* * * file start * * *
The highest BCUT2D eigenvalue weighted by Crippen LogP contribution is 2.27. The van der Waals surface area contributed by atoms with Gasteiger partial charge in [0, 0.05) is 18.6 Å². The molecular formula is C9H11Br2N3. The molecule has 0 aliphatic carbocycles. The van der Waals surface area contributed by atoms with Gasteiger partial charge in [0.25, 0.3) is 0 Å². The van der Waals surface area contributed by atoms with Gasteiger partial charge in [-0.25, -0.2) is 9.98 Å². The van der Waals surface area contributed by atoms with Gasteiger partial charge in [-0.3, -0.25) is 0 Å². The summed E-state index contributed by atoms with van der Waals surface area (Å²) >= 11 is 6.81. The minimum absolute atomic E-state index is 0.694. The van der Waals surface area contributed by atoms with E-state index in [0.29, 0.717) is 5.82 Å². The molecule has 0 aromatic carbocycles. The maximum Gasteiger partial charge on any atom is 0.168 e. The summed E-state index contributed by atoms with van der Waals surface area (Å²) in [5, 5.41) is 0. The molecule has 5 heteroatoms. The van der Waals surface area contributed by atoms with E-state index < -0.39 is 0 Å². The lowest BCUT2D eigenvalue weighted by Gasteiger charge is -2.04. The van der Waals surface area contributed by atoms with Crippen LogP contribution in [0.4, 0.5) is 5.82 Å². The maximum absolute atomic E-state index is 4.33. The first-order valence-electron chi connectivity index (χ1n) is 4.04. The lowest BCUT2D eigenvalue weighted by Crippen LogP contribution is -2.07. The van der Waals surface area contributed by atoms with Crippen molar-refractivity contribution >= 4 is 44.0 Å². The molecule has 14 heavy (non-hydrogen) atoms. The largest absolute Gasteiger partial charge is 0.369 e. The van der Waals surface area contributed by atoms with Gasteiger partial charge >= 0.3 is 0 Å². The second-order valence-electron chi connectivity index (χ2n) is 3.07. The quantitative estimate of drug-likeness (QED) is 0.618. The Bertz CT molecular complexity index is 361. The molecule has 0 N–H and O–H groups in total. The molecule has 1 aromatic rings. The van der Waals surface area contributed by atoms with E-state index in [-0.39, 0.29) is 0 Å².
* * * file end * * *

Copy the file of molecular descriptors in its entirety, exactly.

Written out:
The highest BCUT2D eigenvalue weighted by Crippen LogP contribution is 2.27. The van der Waals surface area contributed by atoms with Gasteiger partial charge in [0, 0.05) is 18.6 Å². The molecular formula is C9H11Br2N3. The molecule has 0 aliphatic carbocycles. The van der Waals surface area contributed by atoms with Gasteiger partial charge in [0.25, 0.3) is 0 Å². The van der Waals surface area contributed by atoms with Gasteiger partial charge in [-0.25, -0.2) is 9.98 Å². The van der Waals surface area contributed by atoms with Gasteiger partial charge in [-0.3, -0.25) is 0 Å². The summed E-state index contributed by atoms with van der Waals surface area (Å²) >= 11 is 6.81. The minimum absolute atomic E-state index is 0.694. The van der Waals surface area contributed by atoms with E-state index in [0.29, 0.717) is 5.82 Å². The molecule has 0 aromatic carbocycles. The maximum Gasteiger partial charge on any atom is 0.168 e. The summed E-state index contributed by atoms with van der Waals surface area (Å²) in [5, 5.41) is 0. The molecule has 5 heteroatoms. The van der Waals surface area contributed by atoms with E-state index < -0.39 is 0 Å². The lowest BCUT2D eigenvalue weighted by Gasteiger charge is -2.04. The van der Waals surface area contributed by atoms with Crippen LogP contribution in [0.4, 0.5) is 5.82 Å². The maximum absolute atomic E-state index is 4.33. The first-order valence-electron chi connectivity index (χ1n) is 4.04. The lowest BCUT2D eigenvalue weighted by Crippen LogP contribution is -2.07. The van der Waals surface area contributed by atoms with Crippen molar-refractivity contribution >= 4 is 44.0 Å². The molecule has 14 heavy (non-hydrogen) atoms. The largest absolute Gasteiger partial charge is 0.369 e. The van der Waals surface area contributed by atoms with Gasteiger partial charge >= 0.3 is 0 Å². The second-order valence-electron chi connectivity index (χ2n) is 3.07. The quantitative estimate of drug-likeness (QED) is 0.618. The Bertz CT molecular complexity index is 361. The molecule has 0 N–H and O–H groups in total. The molecule has 1 aromatic rings. The van der Waals surface area contributed by atoms with E-state index in [-0.39, 0.29) is 0 Å².